Original paper

Cancer Causes & Control

, Volume 21, Issue 9, pp 1461-1466

First online:

Risk of second primary malignancies following nasopharyngeal carcinoma in Hong Kong

  • William B. GogginsAffiliated withDivision of Biostatistics, School of Public Health and Primary Care, Chinese University of Hong Kong Email author 
  • , Ignatius T. S. YuAffiliated withDivision of Occupational and Environmental Health, School of Public Health and Primary Care, Chinese University of Hong Kong
  • , Lap Ah TseAffiliated withDivision of Occupational and Environmental Health, School of Public Health and Primary Care, Chinese University of Hong Kong
  • , Sing Fai LeungAffiliated withDepartment of Clinical Oncology, Chinese University of Hong Kong
  • , Stewart Y. TungAffiliated withDepartment of Clinical Oncology, Tuen Mun Hospital
  • , Kai Sing YuAffiliated withDivision of Occupational and Environmental Health, School of Public Health and Primary Care, Chinese University of Hong Kong

Rent the article at a discount

Rent now

* Final gross prices may vary according to local VAT.

Get Access

Abstract

Nasopharyngeal carcinoma (NPC) is rare in most of the world but common among southeast Asians. Since NPC is usually diagnosed at relatively young ages and most patients now survive, the issue of second primary tumors (SPTs) has become important. Previous studies of SPTs among NPC survivors have given conflicting results. Data on patients with NPC diagnosed between 1996 and 2002 were abstracted from the medical records of two Hong Kong oncology centers. SPT incidence in these patients was compared to that of Hong Kong’s general population using standardized incidence ratios (SIR). Eight-four patients were observed to have at least 1 SPT and 92 total additional cancers (SIR = 1.93, 95% CI = 1.55–2.37). The excess risk was greater for women and patients under 40 at diagnosis. Significant excesses were found for tongue, lung, nasal and middle ear, and brain cancers. The pattern of sites at which the greatest excess risk occurred is consistent with the hypothesis that much of the excess is due to treatment effects. The greater excess risk among patients diagnosed before 40 points to possible genetic influences. More research is needed to determine the reasons for greater excess risk among women.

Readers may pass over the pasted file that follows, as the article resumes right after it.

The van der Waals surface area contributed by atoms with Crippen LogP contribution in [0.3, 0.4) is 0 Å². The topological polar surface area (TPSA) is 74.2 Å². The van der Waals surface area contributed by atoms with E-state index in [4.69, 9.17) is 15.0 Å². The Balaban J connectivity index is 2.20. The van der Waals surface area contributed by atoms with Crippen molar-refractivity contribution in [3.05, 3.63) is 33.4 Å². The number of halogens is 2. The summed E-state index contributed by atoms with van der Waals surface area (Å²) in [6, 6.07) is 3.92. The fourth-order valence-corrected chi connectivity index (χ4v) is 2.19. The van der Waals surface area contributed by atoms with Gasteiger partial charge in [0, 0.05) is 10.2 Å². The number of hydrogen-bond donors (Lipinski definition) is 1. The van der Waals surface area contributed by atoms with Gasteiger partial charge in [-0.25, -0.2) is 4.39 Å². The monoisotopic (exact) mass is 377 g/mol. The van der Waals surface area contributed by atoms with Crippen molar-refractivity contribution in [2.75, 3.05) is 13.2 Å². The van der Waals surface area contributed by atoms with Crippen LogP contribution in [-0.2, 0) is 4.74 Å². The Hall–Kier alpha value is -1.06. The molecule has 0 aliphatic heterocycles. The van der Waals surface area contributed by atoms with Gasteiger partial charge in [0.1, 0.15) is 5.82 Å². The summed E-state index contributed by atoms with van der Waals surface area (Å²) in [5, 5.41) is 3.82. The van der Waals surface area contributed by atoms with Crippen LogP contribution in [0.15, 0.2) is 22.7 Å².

Keywords

Second cancers Cancer surveillance and screening Head and neck/oral cancers